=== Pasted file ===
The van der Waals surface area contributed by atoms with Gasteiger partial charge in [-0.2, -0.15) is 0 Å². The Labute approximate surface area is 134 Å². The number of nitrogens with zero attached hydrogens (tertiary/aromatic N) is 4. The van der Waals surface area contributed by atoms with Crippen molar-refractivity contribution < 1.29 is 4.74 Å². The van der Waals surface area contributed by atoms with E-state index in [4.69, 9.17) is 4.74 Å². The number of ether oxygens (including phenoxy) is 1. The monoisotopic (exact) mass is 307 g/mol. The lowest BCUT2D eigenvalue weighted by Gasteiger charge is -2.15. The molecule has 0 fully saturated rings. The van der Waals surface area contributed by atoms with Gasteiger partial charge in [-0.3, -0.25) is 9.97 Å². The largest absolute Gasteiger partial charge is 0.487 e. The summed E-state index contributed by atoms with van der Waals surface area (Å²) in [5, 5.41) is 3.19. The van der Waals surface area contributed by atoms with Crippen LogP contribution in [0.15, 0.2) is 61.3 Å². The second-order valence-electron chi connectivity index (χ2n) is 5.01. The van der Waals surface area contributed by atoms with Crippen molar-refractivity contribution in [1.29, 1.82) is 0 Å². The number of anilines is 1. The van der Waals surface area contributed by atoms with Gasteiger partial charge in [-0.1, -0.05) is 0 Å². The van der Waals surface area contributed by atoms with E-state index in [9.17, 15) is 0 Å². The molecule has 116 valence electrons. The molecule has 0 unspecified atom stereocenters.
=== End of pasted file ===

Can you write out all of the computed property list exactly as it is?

The van der Waals surface area contributed by atoms with Gasteiger partial charge in [-0.2, -0.15) is 0 Å². The Labute approximate surface area is 134 Å². The number of nitrogens with zero attached hydrogens (tertiary/aromatic N) is 4. The van der Waals surface area contributed by atoms with Crippen molar-refractivity contribution < 1.29 is 4.74 Å². The van der Waals surface area contributed by atoms with E-state index in [4.69, 9.17) is 4.74 Å². The number of ether oxygens (including phenoxy) is 1. The monoisotopic (exact) mass is 307 g/mol. The lowest BCUT2D eigenvalue weighted by Gasteiger charge is -2.15. The molecule has 0 fully saturated rings. The van der Waals surface area contributed by atoms with Gasteiger partial charge in [-0.3, -0.25) is 9.97 Å². The largest absolute Gasteiger partial charge is 0.487 e. The summed E-state index contributed by atoms with van der Waals surface area (Å²) in [5, 5.41) is 3.19. The van der Waals surface area contributed by atoms with Crippen LogP contribution in [0.15, 0.2) is 61.3 Å². The second-order valence-electron chi connectivity index (χ2n) is 5.01. The van der Waals surface area contributed by atoms with Crippen molar-refractivity contribution in [1.29, 1.82) is 0 Å². The number of anilines is 1. The van der Waals surface area contributed by atoms with Gasteiger partial charge in [-0.1, -0.05) is 0 Å². The van der Waals surface area contributed by atoms with E-state index in [9.17, 15) is 0 Å². The molecule has 116 valence electrons. The molecule has 0 unspecified atom stereocenters.